On Thursday and Friday of this week is the 150th anniversary of a major battle.
You may know it better as the battle of the "Monitor vs. Merrimack". (although, in another inaccuracy, the ship was then known as the C.S.S. Virginia. But I learned it as the Merrimack.)
Many people neglect the naval aspect of the Civil War. I was one of them, until I attended a reenactment weekend in the summer of 2008 on some rural land in the Town of Binghamton, in upstate New York. There was an exhibit there educating people on the naval battles of the Civil War, the life of sailors, and the importance of the battles. I learned, for the first time, about the Confederate submarine H.L. Hunley (which I will be visiting later this month, finally: Hurrah!) and also about the Pennisula Campaign of 1862, during which this most famous of the Civil War naval battles took place.
There was also a reinactor playing a Confederate General (I'm not sure which one) who very eloquently pled the case of the South. I learned a lot from him. Even if I, as a Northerner, don't necessarily agree, it is important to listen and try to understand.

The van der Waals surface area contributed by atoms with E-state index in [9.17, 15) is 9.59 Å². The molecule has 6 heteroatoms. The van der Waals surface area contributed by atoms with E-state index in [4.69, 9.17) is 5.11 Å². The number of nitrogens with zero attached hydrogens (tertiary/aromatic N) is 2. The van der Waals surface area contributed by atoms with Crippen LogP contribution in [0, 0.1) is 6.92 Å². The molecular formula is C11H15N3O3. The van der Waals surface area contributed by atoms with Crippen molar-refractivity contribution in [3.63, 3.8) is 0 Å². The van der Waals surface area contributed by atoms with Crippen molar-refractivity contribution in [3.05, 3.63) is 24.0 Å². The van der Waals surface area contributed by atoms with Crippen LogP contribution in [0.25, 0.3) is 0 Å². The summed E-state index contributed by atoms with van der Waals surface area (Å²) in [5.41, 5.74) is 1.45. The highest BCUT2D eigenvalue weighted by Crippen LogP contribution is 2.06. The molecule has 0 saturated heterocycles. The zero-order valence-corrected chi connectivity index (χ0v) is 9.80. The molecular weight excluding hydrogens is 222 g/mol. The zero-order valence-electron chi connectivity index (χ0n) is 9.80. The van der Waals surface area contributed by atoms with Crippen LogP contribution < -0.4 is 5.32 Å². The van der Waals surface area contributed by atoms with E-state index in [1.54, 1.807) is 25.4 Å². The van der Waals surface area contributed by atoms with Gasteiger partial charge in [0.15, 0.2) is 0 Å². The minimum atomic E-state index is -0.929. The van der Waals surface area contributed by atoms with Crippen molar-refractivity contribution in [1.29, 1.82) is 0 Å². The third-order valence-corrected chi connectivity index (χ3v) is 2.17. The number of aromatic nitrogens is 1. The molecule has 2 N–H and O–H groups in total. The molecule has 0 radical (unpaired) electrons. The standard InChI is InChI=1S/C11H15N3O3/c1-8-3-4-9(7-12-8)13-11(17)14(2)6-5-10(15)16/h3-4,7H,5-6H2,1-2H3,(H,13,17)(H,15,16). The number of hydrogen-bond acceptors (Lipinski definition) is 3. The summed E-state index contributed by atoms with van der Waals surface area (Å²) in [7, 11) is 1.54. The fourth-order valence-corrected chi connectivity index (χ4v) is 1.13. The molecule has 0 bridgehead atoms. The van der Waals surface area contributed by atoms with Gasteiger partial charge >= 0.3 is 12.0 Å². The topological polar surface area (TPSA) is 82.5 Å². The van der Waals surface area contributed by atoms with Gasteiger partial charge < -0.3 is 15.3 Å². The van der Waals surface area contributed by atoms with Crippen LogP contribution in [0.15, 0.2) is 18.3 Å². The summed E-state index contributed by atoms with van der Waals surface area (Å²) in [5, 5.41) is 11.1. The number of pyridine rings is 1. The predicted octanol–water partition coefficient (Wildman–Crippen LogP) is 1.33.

And, I would add, during my education in New York public schools, it was the only Civil War naval battle I learned about. Although, I admit my memory could be faulty. (let's just say this was in the 1960's....)
You have to admit, it's a little difficult to visit a naval battleground. But, besides the obviously strategic importance of the naval battles, there is the aspect of technology that fascinates many people.
I have since also learned about the link between our part of upstate NY and the Monitor. Some of the wood cut and milled for the Monitor came from an area near to where I live. At one time, there was a historical marker at the Oakdale Mall shopping center in Johnson City commemorating this fact. Bigler's Steam Mill, which milled that wood, is where the shopping center sits now. I still don't know what happened to the marker, which disappeared years ago.
I was hoping to visit Hampton Roads and Newport News later this month. I will be visiting South and North Carolina instead, but hope to get to the U.S.S. Monitor center of the Mariners Museum one day-and complete the circle of the origins of the Monitor.